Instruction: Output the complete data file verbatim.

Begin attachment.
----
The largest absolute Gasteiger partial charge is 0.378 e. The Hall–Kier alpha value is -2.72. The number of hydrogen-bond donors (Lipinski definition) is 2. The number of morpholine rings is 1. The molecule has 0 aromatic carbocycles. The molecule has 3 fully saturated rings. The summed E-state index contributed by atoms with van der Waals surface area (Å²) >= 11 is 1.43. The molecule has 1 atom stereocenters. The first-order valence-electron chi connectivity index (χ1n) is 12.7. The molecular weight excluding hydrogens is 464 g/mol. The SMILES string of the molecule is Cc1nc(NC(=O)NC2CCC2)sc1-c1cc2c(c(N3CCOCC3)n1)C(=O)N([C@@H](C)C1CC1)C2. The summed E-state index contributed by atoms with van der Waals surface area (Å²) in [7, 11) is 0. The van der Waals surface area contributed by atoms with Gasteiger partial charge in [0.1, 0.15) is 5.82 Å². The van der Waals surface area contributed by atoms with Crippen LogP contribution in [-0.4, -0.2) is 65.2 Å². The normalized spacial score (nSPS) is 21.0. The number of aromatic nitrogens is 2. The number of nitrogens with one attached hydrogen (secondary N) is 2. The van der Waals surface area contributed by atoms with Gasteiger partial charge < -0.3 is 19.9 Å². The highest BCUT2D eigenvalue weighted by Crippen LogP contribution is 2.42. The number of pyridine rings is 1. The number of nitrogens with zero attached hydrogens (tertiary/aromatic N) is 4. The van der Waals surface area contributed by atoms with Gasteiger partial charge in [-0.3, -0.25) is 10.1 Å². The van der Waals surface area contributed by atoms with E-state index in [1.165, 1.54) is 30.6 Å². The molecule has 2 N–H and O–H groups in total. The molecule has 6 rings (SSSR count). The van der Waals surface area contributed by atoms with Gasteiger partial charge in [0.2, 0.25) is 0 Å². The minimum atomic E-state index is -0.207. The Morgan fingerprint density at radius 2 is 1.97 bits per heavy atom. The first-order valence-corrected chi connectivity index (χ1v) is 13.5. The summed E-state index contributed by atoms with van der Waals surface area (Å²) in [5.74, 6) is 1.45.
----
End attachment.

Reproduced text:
The largest absolute Gasteiger partial charge is 0.378 e. The Hall–Kier alpha value is -2.72. The number of hydrogen-bond donors (Lipinski definition) is 2. The number of morpholine rings is 1. The molecule has 0 aromatic carbocycles. The molecule has 3 fully saturated rings. The summed E-state index contributed by atoms with van der Waals surface area (Å²) >= 11 is 1.43. The molecule has 1 atom stereocenters. The first-order valence-electron chi connectivity index (χ1n) is 12.7. The molecular weight excluding hydrogens is 464 g/mol. The SMILES string of the molecule is Cc1nc(NC(=O)NC2CCC2)sc1-c1cc2c(c(N3CCOCC3)n1)C(=O)N([C@@H](C)C1CC1)C2. The summed E-state index contributed by atoms with van der Waals surface area (Å²) in [7, 11) is 0. The van der Waals surface area contributed by atoms with Gasteiger partial charge in [0.1, 0.15) is 5.82 Å². The van der Waals surface area contributed by atoms with Crippen LogP contribution in [-0.4, -0.2) is 65.2 Å². The normalized spacial score (nSPS) is 21.0. The number of aromatic nitrogens is 2. The number of nitrogens with one attached hydrogen (secondary N) is 2. The van der Waals surface area contributed by atoms with Gasteiger partial charge < -0.3 is 19.9 Å². The highest BCUT2D eigenvalue weighted by Crippen LogP contribution is 2.42. The number of pyridine rings is 1. The number of nitrogens with zero attached hydrogens (tertiary/aromatic N) is 4. The van der Waals surface area contributed by atoms with Gasteiger partial charge in [-0.3, -0.25) is 10.1 Å². The van der Waals surface area contributed by atoms with E-state index in [1.165, 1.54) is 30.6 Å². The molecule has 2 N–H and O–H groups in total. The molecule has 6 rings (SSSR count). The van der Waals surface area contributed by atoms with Gasteiger partial charge in [0.2, 0.25) is 0 Å². The minimum atomic E-state index is -0.207. The Morgan fingerprint density at radius 2 is 1.97 bits per heavy atom. The first-order valence-corrected chi connectivity index (χ1v) is 13.5. The summed E-state index contributed by atoms with van der Waals surface area (Å²) in [5.74, 6) is 1.45.